At least once a month, you should cycle through your various 4WD options… 4WD HI, 4WD LO, 2WD, etc.
Use each one for a while. By cycling through the options and driving in each mode, you prevent the actuator from seizing up.
The actuator seizing is most often caused by inactivity and long periods of being in one drive mode and not cycling to others.
This is even more likely to happen in cold climates and/or when a cold winter arrives.
It doesn’t matter if you need to use them very often, you should use them just to keep them moving and active so that they won’t get locked up.
It is similar to the concept of driving your car to keep the battery charged.
When Should I Use 4WD And When I Shouldn’t?
You should 4WD when you feel you will benefit from additional traction on the road.
For example, you might use it in snowy, icy, or otherwise wintry conditions where it is easy for one or more wheels to lose traction.
With 4WD activated, it won’t matter as much if one or even two wheels lose traction because you’ll have two more actively working to maintain balance.
Another time 4WD is useful is when off-roading.
Transferring torque to all four wheels ensures greater ease of movement on uneven terrain, and similarly to the winter/snow conditions, if one or two tires become stuck, there are two more that can maintain traction and pull the vehicle forward.
You should cycle through the 4WD options at least once a month regardless of need, as well, just to prevent the actuator and any other cables/lines from seizing up.
This is especially important in the 4Runner 4WD system.
When you are driving on smooth, flat, and dry roads, you should turn off 4WD.
4WD naturally consumes more gasoline than 2WD so if you have the option, turn it off when driving on smooth, flat roads.
If your vehicle has permanent/full-time AWD, such as the Audi Quattro system, then there’s no turning that off and you just have to deal with lower efficiency.
Does Toyota Warranty Cover 4WD Failure?
The Toyota 4Runner comes with a 60-month or 60,000-mile warranty on the powertrain, as well as a 36-month and 36,000-mile basic warranty.
The former covers failures in the transmission when they are due to manufacturer error.
If the 4WD fails as a result of something connected to a manufacturer error and not anything on the part of the owner, then yes it should be covered by the warranty.
If Toyota were to determine that you had caused the 4WD failure most likely because of driving that went against the manual warnings/recommendations, or because you had not stuck to the recommended maintenance schedule, then it would not be covered.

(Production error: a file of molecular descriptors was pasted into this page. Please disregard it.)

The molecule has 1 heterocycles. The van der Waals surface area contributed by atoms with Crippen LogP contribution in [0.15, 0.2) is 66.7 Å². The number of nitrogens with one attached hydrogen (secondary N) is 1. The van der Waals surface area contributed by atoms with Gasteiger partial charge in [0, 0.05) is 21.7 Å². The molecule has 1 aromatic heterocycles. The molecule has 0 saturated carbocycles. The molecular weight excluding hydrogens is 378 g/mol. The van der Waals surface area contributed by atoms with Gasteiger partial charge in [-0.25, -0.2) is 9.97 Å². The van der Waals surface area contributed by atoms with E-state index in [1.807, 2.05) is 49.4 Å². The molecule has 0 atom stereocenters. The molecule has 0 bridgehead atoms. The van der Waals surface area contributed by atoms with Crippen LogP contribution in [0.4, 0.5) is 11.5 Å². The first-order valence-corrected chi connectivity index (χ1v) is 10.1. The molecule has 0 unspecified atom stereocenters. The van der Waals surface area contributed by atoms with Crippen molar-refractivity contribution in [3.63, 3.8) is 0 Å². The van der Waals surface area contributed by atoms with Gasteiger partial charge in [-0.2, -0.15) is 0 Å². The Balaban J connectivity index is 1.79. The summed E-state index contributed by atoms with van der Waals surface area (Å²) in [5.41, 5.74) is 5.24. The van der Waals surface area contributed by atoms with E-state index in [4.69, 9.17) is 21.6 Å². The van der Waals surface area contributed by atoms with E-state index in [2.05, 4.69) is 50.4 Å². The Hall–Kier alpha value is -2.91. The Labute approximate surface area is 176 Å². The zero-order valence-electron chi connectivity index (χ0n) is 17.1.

What Models/Years Are More Prone To 4WD Failure?
The fact is that any model with 4WD contains the main vulnerability of the actuator possibly seizing up due to long periods of idleness.
That’s all generations, but especially the 4th generation and earlier.
The most serious 4WD failings tended to happen more on older models from 1996 to 2000.
This is where most customer complaints regarding the 4WD system could be found.
Toyota has since made improvements to the way the 4WD is activated and controlled and that has increased reliability on the latest-generation models.
Be mindful of 4th generation models and earlier.
Does The 4WD System Need Maintenance?
Toyota recommends that you get a scheduled service on your 4Runner every 5,000 miles or 6 months, whichever comes first. This service will include checks on the 4WD system.
The service typically checks the mechanics of your 4WD, but especially the actuator and cables to make sure nothing has seized up and/or stopped working.
A technician will check in the transfer case to make sure the actuator and connected components are all working.
Can Bad Use Of 4WD Damage The System?
Using 4WD when you’re on smooth, flat surfaces or at high speeds on the highway is bad for your car and can cause some damage.
This is because when you use 4WD on a road on which traction is already strong, you create stress on the drivetrain and will wear out the tires much faster.
The 4WD system is specially designed for those low-traction situations and low-speed situations where the wheels operating with their own power won’t affect the drivetrain too much.
When you try to do that on a high-traction surface, it does far more harm than good.